Sondahl also demonstrates use of the Tobikanna (Toe' Be Kah' na), which is a simple decorating tool traditionally used in Japan. Its name means "Jumping Iron," which is descriptive of the way the tool hops and plunges against a moving clay surface, creating texture and incised decoration simultaneously.
Since the Tobikanna is not available commercially, Sondahl's Web site gives instructions about creating the tool, and how to apply it to produce various decorations.
Sondahl is currently working on Volume 3, which will include introductory lessons on wheel throwing and glazing. His oldest son is the "video guinea pig" as Sondahl is teaching him how to throw while videotaping.
"I always wanted to teach pottery but my studio is too small to accommodate students," Sondahl says. "These instructional DVD's were a way to help people learn."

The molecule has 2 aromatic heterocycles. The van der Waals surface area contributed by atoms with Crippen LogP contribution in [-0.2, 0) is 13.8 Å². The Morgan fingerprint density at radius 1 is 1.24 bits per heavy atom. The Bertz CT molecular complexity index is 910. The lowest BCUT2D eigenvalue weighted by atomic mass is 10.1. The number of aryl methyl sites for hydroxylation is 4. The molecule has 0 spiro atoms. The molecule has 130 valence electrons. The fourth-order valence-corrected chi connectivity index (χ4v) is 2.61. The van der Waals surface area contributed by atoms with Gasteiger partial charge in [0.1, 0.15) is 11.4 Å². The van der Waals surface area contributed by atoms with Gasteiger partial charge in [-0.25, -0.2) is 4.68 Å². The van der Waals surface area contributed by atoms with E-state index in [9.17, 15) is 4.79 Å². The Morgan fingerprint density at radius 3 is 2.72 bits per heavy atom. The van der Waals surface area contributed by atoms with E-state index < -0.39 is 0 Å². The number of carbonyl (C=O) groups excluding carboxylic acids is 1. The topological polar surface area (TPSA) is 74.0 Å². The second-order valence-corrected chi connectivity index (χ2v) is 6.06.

Sondahl's wife, Althea, was originally from Spokane. She convinced him to move back to the Northwest after they met and married at St. Olaf College in Northfield, Minn.
The Sondahls arrived in Spirit Lake in 1983, bought a house at the west end of Maine Street, and have had their business there since. Their outdoor pottery sales area is open every day.
A visit to Sondahl's pottery studio would convince most anyone that it doesn't take much in terms of space or equipment to produce pottery. It consists of a 10-by-12-foot workshop, a 10-by-12-foot kiln room, and a 12-by-12-foot showroom and outside gazebo.
Sondahl uses at least three tons of white stoneware clay a year. His pottery is lead-free and is designed to be functional and affordable.
Sondahl's major inspiration, Shoji Hamada, was a Japanese potter who had a great influence on the development of handmade pottery in the 20th century.
Hamada learned his craft from local potters in the village of Mashiko, and believed pottery was the "the art of the people." Hamada is regarded as one of the most influential masters of studio pottery, and has probably inspired many potters.